Vocabulary

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Lesson Transcript

Hi everybody! Hiroko here. Welcome to Ask a Teacher, where I’ll answer some of your most common Japanese questions.
The question for this lesson is…Are the meanings of 冷蔵庫にジュースを冷やしておきます(Reizōko ni jūsu o hiyashite okimasu.) and 冷蔵庫にジュースが冷やしてあります(Reizōko ni jūsu ga hiyashite arimasu.) the same?
In these setences, we’re talking about the differences between ~ておく(~te oku) and ~てある(~te aru). Let’s break down the differences together.
We use ~ておく(~te oku), when the focus is on “the action” while ~てある(~te aru) is used when the focus is on “the state/condition caused by the action.”
To put it more simply, ~ておく(~te oku) highlights an action to be done in advance for some special purpose while ~てある(~te aru) mentions the past action, but the point is that the state which the past action caused is still continuing.
In the case of the sentences we mentioned, 冷蔵庫にジュースを冷やしておきます(Reizōko ni jūsu o hiyashite okimasu.) means that you’ll leave some juice in the fridge to chill so that someone can drink it later. If you say, 冷蔵庫にジュースが冷やしてあります(Reizōko ni jūsu ga hiyashite arimasu.) the implication is that I put juice in the fridge a while ago and it’s still chilling in there.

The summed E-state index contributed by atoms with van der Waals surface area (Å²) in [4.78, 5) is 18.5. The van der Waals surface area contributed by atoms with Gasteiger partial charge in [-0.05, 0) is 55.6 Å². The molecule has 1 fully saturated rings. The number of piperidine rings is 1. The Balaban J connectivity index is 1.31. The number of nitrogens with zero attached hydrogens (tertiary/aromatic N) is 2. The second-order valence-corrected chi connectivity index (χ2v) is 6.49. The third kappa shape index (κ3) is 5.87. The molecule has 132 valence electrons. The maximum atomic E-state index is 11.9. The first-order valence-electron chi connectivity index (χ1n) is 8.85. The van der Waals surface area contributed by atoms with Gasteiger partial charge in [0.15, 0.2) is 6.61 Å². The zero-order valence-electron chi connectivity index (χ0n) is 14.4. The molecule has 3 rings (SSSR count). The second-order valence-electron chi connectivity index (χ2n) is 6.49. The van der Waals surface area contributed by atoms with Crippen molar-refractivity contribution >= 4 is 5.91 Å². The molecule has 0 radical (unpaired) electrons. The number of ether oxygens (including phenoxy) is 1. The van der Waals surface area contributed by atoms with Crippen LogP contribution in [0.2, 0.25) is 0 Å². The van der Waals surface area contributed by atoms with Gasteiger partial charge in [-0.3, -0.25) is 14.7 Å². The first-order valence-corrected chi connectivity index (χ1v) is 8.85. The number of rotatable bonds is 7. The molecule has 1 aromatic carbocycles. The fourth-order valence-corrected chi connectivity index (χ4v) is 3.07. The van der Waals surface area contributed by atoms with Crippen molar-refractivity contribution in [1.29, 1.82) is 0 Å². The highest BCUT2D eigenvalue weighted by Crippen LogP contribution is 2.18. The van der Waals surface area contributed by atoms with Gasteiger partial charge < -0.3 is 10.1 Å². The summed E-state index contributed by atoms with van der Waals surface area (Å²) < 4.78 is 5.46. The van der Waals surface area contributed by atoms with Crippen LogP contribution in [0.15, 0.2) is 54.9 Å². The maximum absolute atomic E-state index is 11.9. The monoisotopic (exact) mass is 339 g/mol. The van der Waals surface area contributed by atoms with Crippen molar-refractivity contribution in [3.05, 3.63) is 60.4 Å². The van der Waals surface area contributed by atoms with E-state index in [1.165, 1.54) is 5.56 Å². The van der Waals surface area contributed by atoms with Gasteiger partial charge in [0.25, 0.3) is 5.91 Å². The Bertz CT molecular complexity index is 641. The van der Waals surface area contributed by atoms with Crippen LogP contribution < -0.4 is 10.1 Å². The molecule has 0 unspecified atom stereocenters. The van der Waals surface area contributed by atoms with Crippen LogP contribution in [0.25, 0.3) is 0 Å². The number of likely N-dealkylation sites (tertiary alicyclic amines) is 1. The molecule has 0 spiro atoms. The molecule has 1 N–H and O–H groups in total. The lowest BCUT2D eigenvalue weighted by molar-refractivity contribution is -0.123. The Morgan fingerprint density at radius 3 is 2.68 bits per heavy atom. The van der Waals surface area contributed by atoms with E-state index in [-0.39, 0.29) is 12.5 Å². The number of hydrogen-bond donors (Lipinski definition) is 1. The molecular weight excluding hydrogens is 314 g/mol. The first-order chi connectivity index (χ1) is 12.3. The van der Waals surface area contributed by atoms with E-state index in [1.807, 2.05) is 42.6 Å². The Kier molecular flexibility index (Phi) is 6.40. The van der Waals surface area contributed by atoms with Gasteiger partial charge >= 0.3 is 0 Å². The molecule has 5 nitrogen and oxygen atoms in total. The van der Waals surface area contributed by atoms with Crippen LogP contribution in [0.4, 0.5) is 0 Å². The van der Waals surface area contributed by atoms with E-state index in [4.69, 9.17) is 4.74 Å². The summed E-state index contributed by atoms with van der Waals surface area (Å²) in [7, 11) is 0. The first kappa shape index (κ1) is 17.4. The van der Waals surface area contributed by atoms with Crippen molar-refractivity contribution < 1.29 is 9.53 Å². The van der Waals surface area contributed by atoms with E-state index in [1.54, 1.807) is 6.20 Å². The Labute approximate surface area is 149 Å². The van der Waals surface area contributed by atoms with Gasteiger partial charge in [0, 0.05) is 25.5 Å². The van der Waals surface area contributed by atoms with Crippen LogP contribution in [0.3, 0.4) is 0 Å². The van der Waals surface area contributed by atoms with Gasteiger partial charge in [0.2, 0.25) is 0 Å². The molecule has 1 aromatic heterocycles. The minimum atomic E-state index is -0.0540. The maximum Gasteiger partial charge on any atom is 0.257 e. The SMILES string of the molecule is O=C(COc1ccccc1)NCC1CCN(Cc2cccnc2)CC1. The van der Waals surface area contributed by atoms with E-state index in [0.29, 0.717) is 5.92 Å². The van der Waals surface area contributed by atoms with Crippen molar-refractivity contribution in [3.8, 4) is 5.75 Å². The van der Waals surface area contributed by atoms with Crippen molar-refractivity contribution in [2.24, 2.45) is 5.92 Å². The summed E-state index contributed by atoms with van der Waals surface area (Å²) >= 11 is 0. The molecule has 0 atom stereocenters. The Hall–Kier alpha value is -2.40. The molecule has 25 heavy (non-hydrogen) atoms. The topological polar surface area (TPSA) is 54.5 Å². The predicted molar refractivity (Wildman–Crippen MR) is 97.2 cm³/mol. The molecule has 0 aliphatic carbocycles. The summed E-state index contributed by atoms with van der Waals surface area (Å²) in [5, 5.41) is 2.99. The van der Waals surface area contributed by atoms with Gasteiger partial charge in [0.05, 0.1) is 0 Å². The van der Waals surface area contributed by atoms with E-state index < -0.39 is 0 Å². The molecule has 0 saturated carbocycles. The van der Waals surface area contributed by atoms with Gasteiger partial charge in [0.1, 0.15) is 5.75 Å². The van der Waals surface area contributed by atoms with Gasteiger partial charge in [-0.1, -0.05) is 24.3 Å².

Let’s go through some examples so you can understand how to use ~ておく(~te oku) and ~てある(~te aru) correctly.
First, let’s do an example with ~ておく(~te oku)--
明日までに会議用の資料を作っておきます。(Ashita made ni kaigi yō no shiryō o tsukutte okimasu.)
This means “I’ll get the documents for meeting done by tomorrow.”
Here, you’re focusing on the action of finishing the documents by tomorrow because you need them for the meeting tomorrow. That’s why you need to use ~ておく(~te oku).
Now, let’s do an example with ~てある(~te aru)--
机にメモが置いてある。(Tsukue ni memo ga oite aru.)
This means “There’s a note on (my) desk.”
In this sentence, someone put a note on your desk in the past, but the point is that the note is still there, focusing on the continued state of the note “existing” on your desk.
~ておく(~te oku) and ~てある(~te aru) sound very similar, but if you think of the original verbs おく(oku), “to put,” and ある(aru), “to exist” or “to be,” it’s easier to understand why ~ておく(~te oku) has focus on the action "to put/place something" and ~てある(~te aru) has focus on the state of being.
How was this lesson? Did you get everything? Make sure to get over to JapanesePod101.com and keep practicing!
Do you have any more questions? Leave them in the comments below and I’ll try to answer them!
またね![mata ne!] See you!

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January 31st, 2017 at 06:30 PM
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